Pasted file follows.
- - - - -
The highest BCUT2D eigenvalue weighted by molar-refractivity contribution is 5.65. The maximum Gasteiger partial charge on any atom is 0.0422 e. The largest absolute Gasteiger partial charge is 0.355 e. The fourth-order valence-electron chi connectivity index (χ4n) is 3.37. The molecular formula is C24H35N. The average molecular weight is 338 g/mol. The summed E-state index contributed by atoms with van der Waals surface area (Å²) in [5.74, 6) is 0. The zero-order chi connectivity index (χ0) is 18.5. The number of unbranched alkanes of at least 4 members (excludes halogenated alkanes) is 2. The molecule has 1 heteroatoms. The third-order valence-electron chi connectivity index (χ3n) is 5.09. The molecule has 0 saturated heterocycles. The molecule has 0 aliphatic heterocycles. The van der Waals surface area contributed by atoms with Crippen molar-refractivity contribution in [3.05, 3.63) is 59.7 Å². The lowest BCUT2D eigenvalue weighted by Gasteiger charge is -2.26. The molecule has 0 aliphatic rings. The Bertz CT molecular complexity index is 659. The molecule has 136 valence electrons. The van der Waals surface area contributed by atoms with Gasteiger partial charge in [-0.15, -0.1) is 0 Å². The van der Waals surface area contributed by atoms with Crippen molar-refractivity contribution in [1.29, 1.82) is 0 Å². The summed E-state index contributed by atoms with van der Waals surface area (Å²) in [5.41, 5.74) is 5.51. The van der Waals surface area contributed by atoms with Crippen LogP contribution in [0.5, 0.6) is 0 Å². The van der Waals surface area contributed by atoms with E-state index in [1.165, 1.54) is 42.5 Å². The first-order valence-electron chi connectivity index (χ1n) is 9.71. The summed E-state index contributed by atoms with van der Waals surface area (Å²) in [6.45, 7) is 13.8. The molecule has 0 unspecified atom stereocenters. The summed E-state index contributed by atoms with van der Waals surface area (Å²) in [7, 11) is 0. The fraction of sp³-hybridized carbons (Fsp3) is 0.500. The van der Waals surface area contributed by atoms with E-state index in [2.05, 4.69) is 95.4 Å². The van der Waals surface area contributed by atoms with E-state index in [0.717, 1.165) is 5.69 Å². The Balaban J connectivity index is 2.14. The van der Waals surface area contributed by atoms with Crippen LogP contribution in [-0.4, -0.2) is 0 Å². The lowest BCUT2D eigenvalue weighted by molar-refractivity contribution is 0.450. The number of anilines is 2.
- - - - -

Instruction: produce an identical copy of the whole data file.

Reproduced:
The highest BCUT2D eigenvalue weighted by molar-refractivity contribution is 5.65. The maximum Gasteiger partial charge on any atom is 0.0422 e. The largest absolute Gasteiger partial charge is 0.355 e. The fourth-order valence-electron chi connectivity index (χ4n) is 3.37. The molecular formula is C24H35N. The average molecular weight is 338 g/mol. The summed E-state index contributed by atoms with van der Waals surface area (Å²) in [5.74, 6) is 0. The zero-order chi connectivity index (χ0) is 18.5. The number of unbranched alkanes of at least 4 members (excludes halogenated alkanes) is 2. The molecule has 1 heteroatoms. The third-order valence-electron chi connectivity index (χ3n) is 5.09. The molecule has 0 saturated heterocycles. The molecule has 0 aliphatic heterocycles. The van der Waals surface area contributed by atoms with Crippen molar-refractivity contribution in [3.05, 3.63) is 59.7 Å². The lowest BCUT2D eigenvalue weighted by Gasteiger charge is -2.26. The molecule has 0 aliphatic rings. The Bertz CT molecular complexity index is 659. The molecule has 136 valence electrons. The van der Waals surface area contributed by atoms with Gasteiger partial charge in [-0.15, -0.1) is 0 Å². The van der Waals surface area contributed by atoms with Crippen molar-refractivity contribution in [1.29, 1.82) is 0 Å². The summed E-state index contributed by atoms with van der Waals surface area (Å²) in [5.41, 5.74) is 5.51. The van der Waals surface area contributed by atoms with Crippen LogP contribution in [0.5, 0.6) is 0 Å². The van der Waals surface area contributed by atoms with E-state index in [1.165, 1.54) is 42.5 Å². The first-order valence-electron chi connectivity index (χ1n) is 9.71. The summed E-state index contributed by atoms with van der Waals surface area (Å²) in [6.45, 7) is 13.8. The molecule has 0 unspecified atom stereocenters. The summed E-state index contributed by atoms with van der Waals surface area (Å²) in [7, 11) is 0. The fraction of sp³-hybridized carbons (Fsp3) is 0.500. The van der Waals surface area contributed by atoms with E-state index in [2.05, 4.69) is 95.4 Å². The van der Waals surface area contributed by atoms with E-state index in [0.717, 1.165) is 5.69 Å². The Balaban J connectivity index is 2.14. The van der Waals surface area contributed by atoms with Crippen LogP contribution in [-0.4, -0.2) is 0 Å². The lowest BCUT2D eigenvalue weighted by molar-refractivity contribution is 0.450. The number of anilines is 2.